Nt bng bl t rsll t s knd f mt fr m snc nvr rsll my thr bks, thr. rthr lk bng bl t g bck nd r-rd thm n dy.

    f trvld mr ftn wld prbbly by n nw. s t s, thnk ‘ll wt ntl, lk th Phn, th nw wrs ff nd th prc drps.

  34. According to the Amazon support page for Kindle, it natively supports text files, as well as .mobi files, and shows up on a computer via USB as a mass storage device. Since a .mobi converter application is available at the Mobipocket site, so there is no reason that you could not add your whole DRM-free library ie Project Gutenberg or CC-licensed works like Cory’s books to the Kindle, bypassing the whole purchasing/DRM side of Amazon’s model. (It still costs $400, but it is sounding a lot more tempting than it did at first.)

  35. At the moment, with 528 reviews posted on the Amazon site, it has a 2.5 star rating, with many comments similar to those posted here. (The 5-star and 1-star reviews predominate, indicating the polarization on this subject.) But I’ve found it very educational to browse those comments. Here’s a link to the thread containing the “Most Helpful” reviews, both pro and con.

    I think it would have been a good idea for Amazon to have solicited negative comments in advance and responded to them up front in a Q-and-A document at the time of issuance, even at the cost of publicizing the downside(s) of the device, and making semi-lame rebuttals, and not having a good answer for certain jabs (beyond “Wait for version 2.0,” which of course they wouldn’t want to say at the launch of version 1), and maybe getting into awkward areas. (E.g, blaming the publishers for certain objectionable (mis-)features.)

    I also think it might have been a good idea to have pushed the launch back three (?) months and added some PDA capability, file-conversion software for the Mac, and made some other improvements. As they say, “You never get a second chance to make a good first impression.”

    Incidentally (to mention another recent hot topic here), I hope they’ve got a Dvorak keyboard capability, or at least software remapping of the keys.

  36. PS: For some crazy reason there are no clickable links provided on the page where the Amazon team responds to questions–instead, they must all be copied and pasted.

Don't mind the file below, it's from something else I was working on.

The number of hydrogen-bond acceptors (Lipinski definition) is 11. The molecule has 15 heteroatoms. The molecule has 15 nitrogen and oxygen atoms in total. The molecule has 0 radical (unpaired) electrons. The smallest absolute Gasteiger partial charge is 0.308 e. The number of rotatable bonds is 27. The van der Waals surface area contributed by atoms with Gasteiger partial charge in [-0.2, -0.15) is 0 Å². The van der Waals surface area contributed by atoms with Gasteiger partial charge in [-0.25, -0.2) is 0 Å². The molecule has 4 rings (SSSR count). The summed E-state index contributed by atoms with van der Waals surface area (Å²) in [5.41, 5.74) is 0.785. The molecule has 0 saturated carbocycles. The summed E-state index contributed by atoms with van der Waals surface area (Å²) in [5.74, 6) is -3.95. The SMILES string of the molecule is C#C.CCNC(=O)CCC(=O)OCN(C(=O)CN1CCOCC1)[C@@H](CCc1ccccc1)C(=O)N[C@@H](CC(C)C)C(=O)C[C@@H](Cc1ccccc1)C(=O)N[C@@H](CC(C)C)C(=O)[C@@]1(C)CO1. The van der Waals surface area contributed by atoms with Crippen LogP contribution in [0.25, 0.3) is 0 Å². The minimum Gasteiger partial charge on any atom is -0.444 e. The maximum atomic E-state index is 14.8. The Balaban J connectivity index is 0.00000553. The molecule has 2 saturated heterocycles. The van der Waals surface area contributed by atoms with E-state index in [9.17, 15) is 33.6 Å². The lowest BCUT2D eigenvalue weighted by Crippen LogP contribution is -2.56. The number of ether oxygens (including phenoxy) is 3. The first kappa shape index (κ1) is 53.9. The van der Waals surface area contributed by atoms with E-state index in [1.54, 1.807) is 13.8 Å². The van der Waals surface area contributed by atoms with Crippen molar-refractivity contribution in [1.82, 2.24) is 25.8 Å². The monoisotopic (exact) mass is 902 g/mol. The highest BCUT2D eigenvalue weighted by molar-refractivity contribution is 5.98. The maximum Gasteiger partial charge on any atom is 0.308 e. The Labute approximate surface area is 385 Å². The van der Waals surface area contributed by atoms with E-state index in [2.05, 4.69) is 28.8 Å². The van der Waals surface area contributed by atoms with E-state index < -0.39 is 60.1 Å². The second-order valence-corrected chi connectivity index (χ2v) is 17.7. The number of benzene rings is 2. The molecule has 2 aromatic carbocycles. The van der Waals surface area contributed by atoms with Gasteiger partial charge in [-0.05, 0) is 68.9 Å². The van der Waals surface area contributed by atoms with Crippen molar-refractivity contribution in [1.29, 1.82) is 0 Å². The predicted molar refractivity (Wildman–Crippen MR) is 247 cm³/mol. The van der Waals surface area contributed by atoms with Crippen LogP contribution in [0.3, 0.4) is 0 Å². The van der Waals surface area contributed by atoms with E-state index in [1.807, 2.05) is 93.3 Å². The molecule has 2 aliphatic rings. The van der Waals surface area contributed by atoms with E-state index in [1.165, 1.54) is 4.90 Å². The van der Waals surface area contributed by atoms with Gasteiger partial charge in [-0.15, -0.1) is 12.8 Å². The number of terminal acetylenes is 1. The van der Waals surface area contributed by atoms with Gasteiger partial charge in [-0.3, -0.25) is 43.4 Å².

37. W3EM, did you even read the post? Tell you what: you respond to *one single* substantive point and I’ll talk with you about it. Until then, you’re just the kind of troll who thinks “STFU” is argument.

  38. Apropros Gaiman’s remarks on DRM.

    The important thing here isn’t the DRM per se — that is, the restrictions on the Kindle. It’s that:

    1. DRM means that the device can’t be extended or improved upon by its owners. Nor can it be improved upon if that weakens the DRM. That makes the Kindle a dead end — unless you believe that everyone who knows how to improve the Kindle is working for Amazon. The future of reading won’t be a closed platform. The future of books won’t be “one company gets to design the reading experience and all other companies have to adhere to it.”

    2. The user-agreement that accompanies the books is incredibly abusive, and flies in the face of Amazon’s commitment to customer rights — and Amazon’s history of (W3EM, are you paying attention this time?) refusing to give in to publishers when they demand that Amazon undermine the ability of customers to buy and sell used goods, loan their property, etc.

  39. Realcatholicmen @ #41: …why would I want to copy a book? What would I copy it to? I never feel the need to copy a real book, so I’m not sure why I’d copy an eBook.

    Well, let’s see. Suppose the Kindle doesn’t sell because too many people have qualms about it, and it’s discontinued next year after you’ve bought $300-400 worth of books for it. Or, suppose 15 years have gone by and Amazon is out of business and its successor doesn’t give a damn. Hmmm. Might you not want to still read those books, particularly as you’ve said you like to keep books and reread them? With a paper book, it’s no problem. With something in an open electronic format, it’s also no problem. With DRMed media you’re out of luck if you can’t convert it – and you’re breaking the law if you do convert it, even for perfectly valid reasons.